Tomb Raider I-III Remastered Review – A Relic of its Time

The Iconic Trilogy Returns: Tomb Raider I-III Remastered

During the advent of 3D video games on PC and consoles, Tomb Raider was an instant hit, and its leading protagonist, Lara Croft, became an icon overnight. As a 3D adventure game, it captivated gamers all over the world, resulting in sequels released in short order. Alongside the games, Lara Croft, as a character, transcended media and entertainment, appearing on the covers of gaming and non-gaming magazines alike and becoming a cultural icon inspiring a Hollywood movie franchise. There have been numerous eras for the franchise, but it’s been a while since we all had a chance to revisit where it all began, so Tomb Raider I-III Remastered brings together the original trilogy with some new bells and whistles.

Tomb Raider I-III Remastered brings back the legendary adventure that shaped a genre, proving that Lara Croft’s original escapades are timeless.

A Nostalgic Journey with a Modern Twist

For PC gamers, these classic games have been accessible over the years, so it’s more of a convenient package for console gamers to have these games in one place. Regardless of your gaming platform of choice, the convenience and affordability of this collection, along with some notable extra features, serve as a nice entry point for anyone interested in the origins of the franchise or for longtime fans to revisit their favorite moments from yesteryear.

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The collection brings together three games plus all the extra content and missions, making it the complete and definitive edition of each of the games. These were considered AAA titles back in their time, and honestly, despite some aspects not holding up in 2024, these are timeless adventure games purely from a level design standpoint. They reward exploration, environmental puzzles, carefully planned combat, and, more often than not, exciting sequences and set pieces that seem straight out of Indiana Jones. The ambition and scope of these adventures still impress despite their age.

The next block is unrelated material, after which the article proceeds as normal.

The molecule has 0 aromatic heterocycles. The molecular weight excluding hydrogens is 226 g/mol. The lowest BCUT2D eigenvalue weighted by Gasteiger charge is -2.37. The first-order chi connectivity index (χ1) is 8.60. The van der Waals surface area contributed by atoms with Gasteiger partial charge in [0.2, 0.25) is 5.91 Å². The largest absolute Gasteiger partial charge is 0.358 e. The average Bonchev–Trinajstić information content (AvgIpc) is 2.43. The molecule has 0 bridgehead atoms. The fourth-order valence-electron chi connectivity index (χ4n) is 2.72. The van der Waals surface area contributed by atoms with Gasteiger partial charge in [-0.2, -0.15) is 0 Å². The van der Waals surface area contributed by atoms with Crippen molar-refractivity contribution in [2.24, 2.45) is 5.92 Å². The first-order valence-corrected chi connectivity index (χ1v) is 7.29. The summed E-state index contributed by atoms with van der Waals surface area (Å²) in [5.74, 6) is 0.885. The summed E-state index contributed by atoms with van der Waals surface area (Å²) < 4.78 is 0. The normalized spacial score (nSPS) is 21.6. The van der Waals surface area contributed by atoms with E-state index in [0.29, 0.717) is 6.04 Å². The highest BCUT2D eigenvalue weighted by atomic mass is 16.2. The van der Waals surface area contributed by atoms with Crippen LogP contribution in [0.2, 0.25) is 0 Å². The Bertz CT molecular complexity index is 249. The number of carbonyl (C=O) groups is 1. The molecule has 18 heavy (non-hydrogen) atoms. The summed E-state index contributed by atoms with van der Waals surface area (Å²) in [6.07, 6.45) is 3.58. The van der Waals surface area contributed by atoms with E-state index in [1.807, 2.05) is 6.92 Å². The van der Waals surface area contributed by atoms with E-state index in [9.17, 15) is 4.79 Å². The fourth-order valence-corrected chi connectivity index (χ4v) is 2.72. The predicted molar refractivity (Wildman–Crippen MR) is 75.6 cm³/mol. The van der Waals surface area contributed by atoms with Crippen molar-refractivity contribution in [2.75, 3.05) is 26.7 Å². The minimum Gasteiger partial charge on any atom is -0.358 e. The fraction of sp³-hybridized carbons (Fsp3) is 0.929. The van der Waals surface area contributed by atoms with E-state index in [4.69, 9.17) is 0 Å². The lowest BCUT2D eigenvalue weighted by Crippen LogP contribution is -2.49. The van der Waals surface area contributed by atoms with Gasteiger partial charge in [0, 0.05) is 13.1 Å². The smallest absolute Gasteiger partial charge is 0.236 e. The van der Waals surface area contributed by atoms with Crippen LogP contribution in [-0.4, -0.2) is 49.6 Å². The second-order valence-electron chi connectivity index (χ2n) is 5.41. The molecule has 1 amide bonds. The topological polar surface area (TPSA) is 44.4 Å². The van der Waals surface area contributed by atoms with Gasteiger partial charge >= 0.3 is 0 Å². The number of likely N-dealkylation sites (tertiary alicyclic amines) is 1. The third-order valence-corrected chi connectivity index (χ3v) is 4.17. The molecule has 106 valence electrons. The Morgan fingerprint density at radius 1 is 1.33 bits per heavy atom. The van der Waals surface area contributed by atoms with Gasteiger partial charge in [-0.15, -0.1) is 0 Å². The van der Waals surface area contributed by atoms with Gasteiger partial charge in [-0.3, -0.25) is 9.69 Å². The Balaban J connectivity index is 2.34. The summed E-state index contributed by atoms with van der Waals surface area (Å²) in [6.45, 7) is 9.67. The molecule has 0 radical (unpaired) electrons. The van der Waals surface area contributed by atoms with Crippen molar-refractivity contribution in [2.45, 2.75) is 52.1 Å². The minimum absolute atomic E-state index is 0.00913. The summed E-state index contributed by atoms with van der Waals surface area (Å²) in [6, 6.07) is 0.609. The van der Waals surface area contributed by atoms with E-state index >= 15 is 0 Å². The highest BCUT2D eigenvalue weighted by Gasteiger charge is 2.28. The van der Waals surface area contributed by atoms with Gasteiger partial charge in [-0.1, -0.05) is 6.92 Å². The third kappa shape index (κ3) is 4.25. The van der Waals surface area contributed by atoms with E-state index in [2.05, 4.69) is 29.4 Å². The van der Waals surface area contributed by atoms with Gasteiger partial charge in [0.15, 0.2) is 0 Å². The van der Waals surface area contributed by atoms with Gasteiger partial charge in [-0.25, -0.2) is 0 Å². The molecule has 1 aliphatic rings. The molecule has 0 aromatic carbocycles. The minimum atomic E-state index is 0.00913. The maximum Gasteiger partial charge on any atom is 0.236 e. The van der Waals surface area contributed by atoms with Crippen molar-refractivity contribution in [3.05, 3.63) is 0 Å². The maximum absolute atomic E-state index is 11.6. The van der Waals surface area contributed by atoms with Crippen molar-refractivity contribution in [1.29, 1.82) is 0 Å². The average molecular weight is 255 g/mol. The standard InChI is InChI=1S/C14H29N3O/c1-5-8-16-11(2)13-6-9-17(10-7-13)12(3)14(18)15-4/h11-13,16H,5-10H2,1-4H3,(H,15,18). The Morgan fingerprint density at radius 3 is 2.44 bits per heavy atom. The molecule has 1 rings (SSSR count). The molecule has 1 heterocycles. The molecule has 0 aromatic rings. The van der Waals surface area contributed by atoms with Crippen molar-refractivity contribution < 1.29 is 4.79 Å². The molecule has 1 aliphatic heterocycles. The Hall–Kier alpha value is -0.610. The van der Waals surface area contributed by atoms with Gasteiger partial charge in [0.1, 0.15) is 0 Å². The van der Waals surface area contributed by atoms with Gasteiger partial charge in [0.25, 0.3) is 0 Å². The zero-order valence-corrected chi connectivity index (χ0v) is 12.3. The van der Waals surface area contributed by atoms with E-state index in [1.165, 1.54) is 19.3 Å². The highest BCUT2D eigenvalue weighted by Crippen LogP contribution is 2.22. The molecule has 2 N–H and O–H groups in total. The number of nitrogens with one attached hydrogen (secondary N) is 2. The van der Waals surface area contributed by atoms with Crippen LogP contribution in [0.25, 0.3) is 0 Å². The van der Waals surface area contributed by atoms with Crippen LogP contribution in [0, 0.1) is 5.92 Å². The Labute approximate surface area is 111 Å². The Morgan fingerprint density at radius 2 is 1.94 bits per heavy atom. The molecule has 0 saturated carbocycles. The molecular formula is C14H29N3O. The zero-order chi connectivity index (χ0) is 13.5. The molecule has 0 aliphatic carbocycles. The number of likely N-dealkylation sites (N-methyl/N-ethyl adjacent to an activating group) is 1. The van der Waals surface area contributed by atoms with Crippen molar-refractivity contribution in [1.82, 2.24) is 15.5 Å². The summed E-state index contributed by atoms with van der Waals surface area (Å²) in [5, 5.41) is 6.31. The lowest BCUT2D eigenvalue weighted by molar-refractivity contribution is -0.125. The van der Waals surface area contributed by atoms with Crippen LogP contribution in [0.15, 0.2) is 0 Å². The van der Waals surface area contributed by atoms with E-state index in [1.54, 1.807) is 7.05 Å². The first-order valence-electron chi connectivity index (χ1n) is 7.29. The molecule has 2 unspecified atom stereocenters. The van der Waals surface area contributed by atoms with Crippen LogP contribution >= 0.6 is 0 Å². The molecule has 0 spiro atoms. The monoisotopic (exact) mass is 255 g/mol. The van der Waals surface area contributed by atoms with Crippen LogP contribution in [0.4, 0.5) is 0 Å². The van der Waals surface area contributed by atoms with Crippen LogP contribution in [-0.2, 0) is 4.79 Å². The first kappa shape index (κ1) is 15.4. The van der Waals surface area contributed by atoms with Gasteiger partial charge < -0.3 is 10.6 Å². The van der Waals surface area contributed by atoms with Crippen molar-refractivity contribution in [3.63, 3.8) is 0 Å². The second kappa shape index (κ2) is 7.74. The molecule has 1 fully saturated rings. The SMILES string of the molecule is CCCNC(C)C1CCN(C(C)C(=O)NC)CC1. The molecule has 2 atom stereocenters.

The collection here does a good job of preserving the original style and presentation, so you get that classic 32-bit graphical style but with a nice, clean polish. Surprisingly, the artistic personality still shines through, and the primitive graphics are quite charming. With a flick of a button, the graphics can be switched to a modern style, but honestly, it doesn’t look great. The remade modern graphics resemble something out of a low-budget PlayStation 2 game and don’t do justice to the art style at all.

While the remastered trilogy honors its roots with classic 32-bit charm, its attempt at modern graphics falls short, reminding us that not all past glories need a new coat of paint.

The main issue with the remaster is how the lighting is handled. The lighting effects, color contrast, and texture mapping are inconsistent, and more often than not, things get too dark to the point of being barely visible. This is where having two graphical styles can be useful, as in some sections, the modern graphics will have better lighting than the classic graphics, and yet, in some sections, it’s the opposite. It’s all very inconsistent, so switching between the graphics, for the most part, becomes a practical necessity.

The Challenge of Remastering Classics

As a default, the game uses its classic tank controls with perhaps the most uncooperative camera you will ever encounter, but there is a modern control scheme that remaps the buttons differently and noticeably improves the camera, too. The modern controls are smoother, especially during combat and when interacting with objects, yet the tank controls can be more effective for some of the platforming segments. So, it all really comes down to preference. Those who grew up with the classic games on PlayStation will likely stick to the traditional control scheme, whereas most players will probably want to change to modern controls straight away.

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Returning to the games, the trilogy holds up as among the very best 3D action-adventure games ever made. Longtime fans will swear by a different game; some will argue for the first game, which even now feels like lightning in a bottle, whereas some will prefer the polish and evolution of the second game and the enhanced gameplay variety it offers. The third game can often be polarizing among fans, given its opaque design and stronger emphasis on epic set pieces and segments.